Monday, March 7, 2011

Saturday was the second and last day of The Conference On the Conference. Of the six panels scheduled, only [In absentia] was comprised of texts written by those unable to attend, and in turn read by proxies. The text I read was “The Conference as Imaginative Historicity”, by Dimitrios Otis, aka Dhymitruy Bouryotis. Dimitrios is currently serving a five-year prison term in a Pecos, Texas for drug trafficking.

The highlight of our panel, at least to my mind, was a text first delivered at Centre A’s Let’s Twist Again symposium last fall. The text, in the form of a question posed (sincerely) by a UBC art student, amounted to a five minute self-portrait concerning her future as an artist and was addressed to keynote speaker David Elliot, an internationally-renowned curator and cultural historian.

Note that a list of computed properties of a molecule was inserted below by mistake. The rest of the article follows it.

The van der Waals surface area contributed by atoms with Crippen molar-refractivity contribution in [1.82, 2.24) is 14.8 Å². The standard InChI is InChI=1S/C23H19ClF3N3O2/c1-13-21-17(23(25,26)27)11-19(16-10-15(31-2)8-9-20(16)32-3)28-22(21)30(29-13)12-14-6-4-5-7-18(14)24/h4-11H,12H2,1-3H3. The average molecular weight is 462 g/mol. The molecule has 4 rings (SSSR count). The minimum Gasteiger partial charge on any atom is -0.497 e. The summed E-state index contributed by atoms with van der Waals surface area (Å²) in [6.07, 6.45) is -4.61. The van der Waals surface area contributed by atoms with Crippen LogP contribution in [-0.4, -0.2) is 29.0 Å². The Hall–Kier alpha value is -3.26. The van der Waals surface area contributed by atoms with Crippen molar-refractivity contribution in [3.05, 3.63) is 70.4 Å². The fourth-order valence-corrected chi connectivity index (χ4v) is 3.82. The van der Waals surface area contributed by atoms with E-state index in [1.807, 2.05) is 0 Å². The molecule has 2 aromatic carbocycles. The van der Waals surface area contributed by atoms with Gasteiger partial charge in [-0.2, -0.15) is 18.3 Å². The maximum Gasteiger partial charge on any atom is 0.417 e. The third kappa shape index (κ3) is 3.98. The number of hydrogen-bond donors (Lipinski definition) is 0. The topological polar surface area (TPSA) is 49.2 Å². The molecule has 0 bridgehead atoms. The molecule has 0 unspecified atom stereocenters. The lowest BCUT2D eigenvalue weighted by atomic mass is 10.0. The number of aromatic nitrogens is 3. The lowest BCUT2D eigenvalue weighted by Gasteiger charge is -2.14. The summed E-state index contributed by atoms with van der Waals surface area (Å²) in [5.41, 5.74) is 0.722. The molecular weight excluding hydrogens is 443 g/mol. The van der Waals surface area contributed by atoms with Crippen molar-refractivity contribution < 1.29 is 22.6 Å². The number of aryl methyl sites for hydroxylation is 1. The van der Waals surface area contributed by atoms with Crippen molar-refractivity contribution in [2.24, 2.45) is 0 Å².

An audio recording of the question/text was played by Stacey Ho, an independent Vancouver-based scholar, who asked us to consider the question less as an instance of embarrassment than as a meditative space, something that this new context (The Conference On the Conference) provided. Ho went on to say that Elliot more or less dismissed the questioned and that the artist who asked it was later censored by the ringing of a bell.

Ho’s “found” text, and her discussion of it, generated what I thought to be the best of our conversation. If not an artwork, then the basis for one.


  1. Michael: do you know if anyone recorded the conversation? I had to leave early. Aaron.

  2. I'm not sure, Aaron, though I assume everything is recorded these days. Had it occurred to me, I would have asked "Is anyone not recording this?"

    Below is Stacey Ho's transcription, and analysis, of the question asked of David Elliot at Centre A's "Let's Twist Again" symposium:

  3. Thanks--Dylan decided to not record it but there were people with cameras and audio recorders ad hoc here and there.